Acrobat has been central to Adobe Creative Cloud and its massive success – enabling creative mock-ups, markup and response, pre-press support, and more. Adobe Document Cloud will extend that use, allowing creatives to work with PDFs anywhere, and adding e-signing capabilities and the ability to synch with Creative Cloud. Adobe Creative Cloud customers will have access to Document Cloud through Acrobat DC, which will be included with a membership to Creative Cloud.

Today, Adobe Document Cloud e-Sign services integrates with Adobe Experience Manager Forms to provide seamless experiences to customers across web and mobile sites.  In the future, Adobe will integrate key components of Adobe Marketing Cloud to help businesses test, measure and manage documents, providing the same visibility into usage and interactions with documents that marketers already have with digital marketing assets today.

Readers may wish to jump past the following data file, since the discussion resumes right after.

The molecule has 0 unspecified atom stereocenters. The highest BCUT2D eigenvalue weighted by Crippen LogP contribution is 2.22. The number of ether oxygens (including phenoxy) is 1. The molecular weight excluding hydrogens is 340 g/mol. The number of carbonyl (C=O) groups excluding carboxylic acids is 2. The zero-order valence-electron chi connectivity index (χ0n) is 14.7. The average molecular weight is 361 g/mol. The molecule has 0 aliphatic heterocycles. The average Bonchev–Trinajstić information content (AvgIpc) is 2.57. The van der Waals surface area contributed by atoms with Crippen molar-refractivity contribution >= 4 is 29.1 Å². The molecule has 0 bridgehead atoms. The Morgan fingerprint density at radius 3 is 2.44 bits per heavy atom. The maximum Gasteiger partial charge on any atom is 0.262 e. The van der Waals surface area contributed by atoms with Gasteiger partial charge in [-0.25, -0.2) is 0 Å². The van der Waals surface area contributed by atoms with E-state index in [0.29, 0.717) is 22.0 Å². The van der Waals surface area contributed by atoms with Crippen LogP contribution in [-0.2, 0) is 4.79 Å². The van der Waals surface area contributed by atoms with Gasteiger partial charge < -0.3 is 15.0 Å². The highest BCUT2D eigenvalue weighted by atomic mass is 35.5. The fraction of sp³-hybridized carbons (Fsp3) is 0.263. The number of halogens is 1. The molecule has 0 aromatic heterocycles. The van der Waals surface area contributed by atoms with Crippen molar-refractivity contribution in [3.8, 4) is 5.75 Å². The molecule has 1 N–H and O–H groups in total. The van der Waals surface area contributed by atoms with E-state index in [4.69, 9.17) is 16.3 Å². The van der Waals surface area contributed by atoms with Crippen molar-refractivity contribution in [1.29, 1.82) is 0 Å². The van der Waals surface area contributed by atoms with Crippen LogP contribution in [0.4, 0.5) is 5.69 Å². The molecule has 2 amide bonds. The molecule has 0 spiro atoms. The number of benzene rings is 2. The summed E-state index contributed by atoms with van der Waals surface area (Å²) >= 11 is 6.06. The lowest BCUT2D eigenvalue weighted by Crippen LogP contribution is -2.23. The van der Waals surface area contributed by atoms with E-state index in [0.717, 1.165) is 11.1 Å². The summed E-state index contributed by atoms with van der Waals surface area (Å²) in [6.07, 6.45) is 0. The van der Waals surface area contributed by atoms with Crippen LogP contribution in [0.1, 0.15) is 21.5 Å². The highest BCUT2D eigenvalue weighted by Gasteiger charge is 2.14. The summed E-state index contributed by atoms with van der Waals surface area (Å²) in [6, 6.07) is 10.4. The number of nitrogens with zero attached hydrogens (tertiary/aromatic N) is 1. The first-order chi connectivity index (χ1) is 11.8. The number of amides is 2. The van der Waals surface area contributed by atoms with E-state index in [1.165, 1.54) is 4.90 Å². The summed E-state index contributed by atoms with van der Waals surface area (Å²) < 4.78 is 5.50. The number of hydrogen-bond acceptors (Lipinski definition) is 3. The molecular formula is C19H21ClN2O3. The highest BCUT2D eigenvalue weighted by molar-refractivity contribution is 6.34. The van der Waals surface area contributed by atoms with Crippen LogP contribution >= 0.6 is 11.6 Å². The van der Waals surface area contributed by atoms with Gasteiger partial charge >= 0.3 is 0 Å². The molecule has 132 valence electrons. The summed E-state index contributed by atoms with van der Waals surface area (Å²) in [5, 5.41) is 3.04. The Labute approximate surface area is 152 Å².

Document Cloud for the Enterprise
According to a recent survey by IDC*, disconnected document processes are pervasive and negatively impact all areas of business. More than 80% of document work is still not digital, with documents often making one or more transitions into and out of paper, especially when signatures are involved. Each time that happens, valuable time is lost.  In addition, workers are spending more than one-third of their time on administrative process instead of core work.

“Our study shows that organizations of all kinds are suffering from what we call the ‘document disconnect’,” said Melissa Webster, Program Vice President, Content and Digital Media Technologies, IDC.  “It afflicts organizations of all sizes in all industries around the world.  It results in significant delays and errors across critical business functions such as sales contracting and quoting, procurement, talent acquisition, and onboarding.  And it is a serious impediment to business that — according to our respondents — negatively affects revenue, compliance, cost, productivity, and customer experience.”